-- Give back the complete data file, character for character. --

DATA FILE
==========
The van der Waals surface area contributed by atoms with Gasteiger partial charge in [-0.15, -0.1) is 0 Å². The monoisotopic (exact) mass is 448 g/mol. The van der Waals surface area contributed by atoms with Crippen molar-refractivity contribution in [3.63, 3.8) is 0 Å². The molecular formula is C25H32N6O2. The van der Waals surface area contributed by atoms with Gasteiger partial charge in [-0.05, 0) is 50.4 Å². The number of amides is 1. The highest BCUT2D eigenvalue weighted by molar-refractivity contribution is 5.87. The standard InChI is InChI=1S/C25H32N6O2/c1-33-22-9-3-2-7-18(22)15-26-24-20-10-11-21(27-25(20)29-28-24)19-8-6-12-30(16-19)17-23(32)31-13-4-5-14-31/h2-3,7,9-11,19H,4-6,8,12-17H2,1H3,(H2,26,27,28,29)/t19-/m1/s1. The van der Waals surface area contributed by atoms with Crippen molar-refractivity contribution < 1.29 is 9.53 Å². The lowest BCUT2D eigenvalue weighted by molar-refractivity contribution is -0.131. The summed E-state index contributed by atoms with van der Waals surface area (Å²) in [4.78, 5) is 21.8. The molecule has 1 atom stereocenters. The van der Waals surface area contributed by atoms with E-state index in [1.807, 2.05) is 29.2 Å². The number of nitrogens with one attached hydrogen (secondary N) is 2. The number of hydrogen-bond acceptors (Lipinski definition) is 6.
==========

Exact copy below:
The van der Waals surface area contributed by atoms with Gasteiger partial charge in [-0.15, -0.1) is 0 Å². The monoisotopic (exact) mass is 448 g/mol. The van der Waals surface area contributed by atoms with Crippen molar-refractivity contribution in [3.63, 3.8) is 0 Å². The molecular formula is C25H32N6O2. The van der Waals surface area contributed by atoms with Gasteiger partial charge in [-0.05, 0) is 50.4 Å². The number of amides is 1. The highest BCUT2D eigenvalue weighted by molar-refractivity contribution is 5.87. The standard InChI is InChI=1S/C25H32N6O2/c1-33-22-9-3-2-7-18(22)15-26-24-20-10-11-21(27-25(20)29-28-24)19-8-6-12-30(16-19)17-23(32)31-13-4-5-14-31/h2-3,7,9-11,19H,4-6,8,12-17H2,1H3,(H2,26,27,28,29)/t19-/m1/s1. The van der Waals surface area contributed by atoms with Crippen molar-refractivity contribution < 1.29 is 9.53 Å². The lowest BCUT2D eigenvalue weighted by molar-refractivity contribution is -0.131. The summed E-state index contributed by atoms with van der Waals surface area (Å²) in [4.78, 5) is 21.8. The molecule has 1 atom stereocenters. The van der Waals surface area contributed by atoms with E-state index in [1.807, 2.05) is 29.2 Å². The number of nitrogens with one attached hydrogen (secondary N) is 2. The number of hydrogen-bond acceptors (Lipinski definition) is 6.